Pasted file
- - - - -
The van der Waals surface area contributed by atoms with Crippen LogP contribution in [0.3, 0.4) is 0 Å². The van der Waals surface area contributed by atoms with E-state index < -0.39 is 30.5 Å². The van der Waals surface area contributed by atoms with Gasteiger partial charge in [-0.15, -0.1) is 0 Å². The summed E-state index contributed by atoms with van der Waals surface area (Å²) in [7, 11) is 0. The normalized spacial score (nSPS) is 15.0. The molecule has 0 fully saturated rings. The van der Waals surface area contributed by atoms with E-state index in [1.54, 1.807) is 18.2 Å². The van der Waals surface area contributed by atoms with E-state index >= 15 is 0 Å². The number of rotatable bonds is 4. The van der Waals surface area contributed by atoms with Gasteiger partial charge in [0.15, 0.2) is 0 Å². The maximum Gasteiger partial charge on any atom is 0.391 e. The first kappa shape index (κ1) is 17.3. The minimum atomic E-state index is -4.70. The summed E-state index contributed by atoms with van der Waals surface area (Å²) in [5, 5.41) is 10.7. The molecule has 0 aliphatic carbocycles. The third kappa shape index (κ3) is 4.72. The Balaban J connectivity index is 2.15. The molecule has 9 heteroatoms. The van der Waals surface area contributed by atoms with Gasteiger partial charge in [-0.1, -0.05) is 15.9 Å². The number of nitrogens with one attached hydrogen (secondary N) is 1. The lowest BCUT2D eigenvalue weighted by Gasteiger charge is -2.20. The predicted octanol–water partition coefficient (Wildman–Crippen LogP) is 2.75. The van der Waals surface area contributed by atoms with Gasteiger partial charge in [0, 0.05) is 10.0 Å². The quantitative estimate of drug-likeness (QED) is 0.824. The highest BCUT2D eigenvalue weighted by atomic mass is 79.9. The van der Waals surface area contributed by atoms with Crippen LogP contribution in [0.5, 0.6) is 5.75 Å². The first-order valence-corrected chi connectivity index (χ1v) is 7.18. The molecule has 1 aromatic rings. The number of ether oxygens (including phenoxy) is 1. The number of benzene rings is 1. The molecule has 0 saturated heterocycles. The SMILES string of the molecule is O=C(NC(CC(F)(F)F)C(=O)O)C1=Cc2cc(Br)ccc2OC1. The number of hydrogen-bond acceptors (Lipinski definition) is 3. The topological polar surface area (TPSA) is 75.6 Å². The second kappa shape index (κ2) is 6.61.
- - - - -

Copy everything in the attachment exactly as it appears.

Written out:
The van der Waals surface area contributed by atoms with Crippen LogP contribution in [0.3, 0.4) is 0 Å². The van der Waals surface area contributed by atoms with E-state index < -0.39 is 30.5 Å². The van der Waals surface area contributed by atoms with Gasteiger partial charge in [-0.15, -0.1) is 0 Å². The summed E-state index contributed by atoms with van der Waals surface area (Å²) in [7, 11) is 0. The normalized spacial score (nSPS) is 15.0. The molecule has 0 fully saturated rings. The van der Waals surface area contributed by atoms with E-state index in [1.54, 1.807) is 18.2 Å². The van der Waals surface area contributed by atoms with E-state index >= 15 is 0 Å². The number of rotatable bonds is 4. The van der Waals surface area contributed by atoms with Gasteiger partial charge in [0.15, 0.2) is 0 Å². The maximum Gasteiger partial charge on any atom is 0.391 e. The first kappa shape index (κ1) is 17.3. The minimum atomic E-state index is -4.70. The summed E-state index contributed by atoms with van der Waals surface area (Å²) in [5, 5.41) is 10.7. The molecule has 0 aliphatic carbocycles. The third kappa shape index (κ3) is 4.72. The Balaban J connectivity index is 2.15. The molecule has 9 heteroatoms. The van der Waals surface area contributed by atoms with Gasteiger partial charge in [-0.1, -0.05) is 15.9 Å². The number of nitrogens with one attached hydrogen (secondary N) is 1. The lowest BCUT2D eigenvalue weighted by Gasteiger charge is -2.20. The predicted octanol–water partition coefficient (Wildman–Crippen LogP) is 2.75. The van der Waals surface area contributed by atoms with Gasteiger partial charge in [0, 0.05) is 10.0 Å². The quantitative estimate of drug-likeness (QED) is 0.824. The highest BCUT2D eigenvalue weighted by atomic mass is 79.9. The van der Waals surface area contributed by atoms with Crippen LogP contribution in [0.5, 0.6) is 5.75 Å². The first-order valence-corrected chi connectivity index (χ1v) is 7.18. The molecule has 1 aromatic rings. The number of ether oxygens (including phenoxy) is 1. The number of benzene rings is 1. The molecule has 0 saturated heterocycles. The SMILES string of the molecule is O=C(NC(CC(F)(F)F)C(=O)O)C1=Cc2cc(Br)ccc2OC1. The number of hydrogen-bond acceptors (Lipinski definition) is 3. The topological polar surface area (TPSA) is 75.6 Å². The second kappa shape index (κ2) is 6.61.